Child Care Aware of Eastern Washington

Communicating with Your Child Care Provider

Establishing a Good Relationship

A solid relationship with your provider, built on mutual trust and respect, is key in making your child care arrangement work out well for everyone involved. Keep these tips in mind as you begin to build your relationship:

  • Keep the lines of communication open at all times. Let your provider know if there is something going on in your child's life that may be affecting her behavior.
  • Be aware of the program policies, and honor them. Respect the drop-off and pick-up times, and call if you are going to be late for any reason.
  • Express interest in your provider's professional development. Both the program and your child will benefit from this.
  • Get involved with the program. The more you participate, the more dedicated you'll feel, and your provider will always appreciate the help you offer.

Daily Communication

Every day you have the opportunity to connect with your child's teachers or provider. This daily check in, even if brief, helps to build trust and pass important information between you and your provider. Here are some ways to foster daily communication:

  • Tell your provider how your child's morning has been so far, if he had a hard night, or if anything special has happened at home.
  • If there is a change of plans, let your provider know who will be picking your child up that day.
  • When you pick up your child, ask your provider how her day went, how she napped, slept, ate, etc.
  • Leave the more in-depth questions or issues you have to discuss for another time -- perhaps over the phone or at an arranged time.
  • If there are changes in your routine, let your provider know where you can be reached that day.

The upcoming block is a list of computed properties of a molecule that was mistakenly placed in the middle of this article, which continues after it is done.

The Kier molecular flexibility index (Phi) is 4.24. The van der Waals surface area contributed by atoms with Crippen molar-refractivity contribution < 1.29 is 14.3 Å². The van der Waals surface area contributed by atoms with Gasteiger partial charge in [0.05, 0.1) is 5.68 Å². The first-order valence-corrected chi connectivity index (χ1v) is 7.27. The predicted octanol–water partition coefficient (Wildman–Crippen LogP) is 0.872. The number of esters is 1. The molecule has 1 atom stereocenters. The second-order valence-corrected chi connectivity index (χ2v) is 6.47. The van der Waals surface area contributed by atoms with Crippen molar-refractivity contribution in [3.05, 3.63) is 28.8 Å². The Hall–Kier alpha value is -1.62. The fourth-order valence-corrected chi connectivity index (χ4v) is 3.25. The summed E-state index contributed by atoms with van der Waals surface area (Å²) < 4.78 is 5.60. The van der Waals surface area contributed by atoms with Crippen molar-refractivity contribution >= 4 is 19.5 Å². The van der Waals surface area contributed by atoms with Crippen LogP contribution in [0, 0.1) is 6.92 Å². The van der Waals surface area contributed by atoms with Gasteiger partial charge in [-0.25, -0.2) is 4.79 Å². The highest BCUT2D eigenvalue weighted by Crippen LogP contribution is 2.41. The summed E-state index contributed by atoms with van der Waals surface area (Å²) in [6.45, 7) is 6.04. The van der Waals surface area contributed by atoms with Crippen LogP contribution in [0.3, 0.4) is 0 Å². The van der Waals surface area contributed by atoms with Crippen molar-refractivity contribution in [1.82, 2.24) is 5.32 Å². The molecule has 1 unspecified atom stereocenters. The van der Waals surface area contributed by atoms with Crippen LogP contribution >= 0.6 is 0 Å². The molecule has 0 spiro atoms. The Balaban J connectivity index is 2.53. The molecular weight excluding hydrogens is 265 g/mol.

• Ask your provider how his day went!

Parent-Teacher Conferences

Another way to build understanding and communication between you and your child's care providers are through parent-teacher conferences. These are a more formal way for teachers and parents to discuss a child's development, and make the connection between home and school. When thinking about getting the most out of these conferences, here are some points to consider:

  • Be prepared. Have a list of questions or concerns that you may have about your child and his development. Talk to your child before the conference about what she likes to do at school, who her friends are, etc. Find out what you can be doing at home to enhance your child's learning and development Arrive at the conference on time: Usually there is a very limited time for these meetings, and you'll want to make the most of it! Most teachers will have examples of your child's work on hand to look through. If not, or if there's something you want to see, ask about it. Talk about any action you both may want to take regarding to your child's progress and future growth.
  • Stay in touch!

Discussing Difficult Issues

There are bound to be certain topics or situations that are difficult to talk about with your child's provider or teachers. If you have developed an honest, open way of communicating with one another, discussing these issues as they arise won't be so hard. Things to consider when discussing difficult issues:

  • Raise issues when they first develop. If you put off a discussion, it may be harder to bring it up again later, or you may never bring it up at all, and instead end up harboring resentment.
  • Avoid confronting your provider in front of other parents or children. Set up a time to speak privately, in person, or over the phone.
  • Think about what you want to discuss ahead of time, and even practice how you want to say it.
  • Be specific about your concerns: Give examples of things that have happened or observations you've made.
  • Never discuss a problem when you are feeling angry or not in control of your emotions.
  • Remember that conflicts are normal and part of most relationships; they can usually be resolved when both parties can see each other's views and are willing to compromise.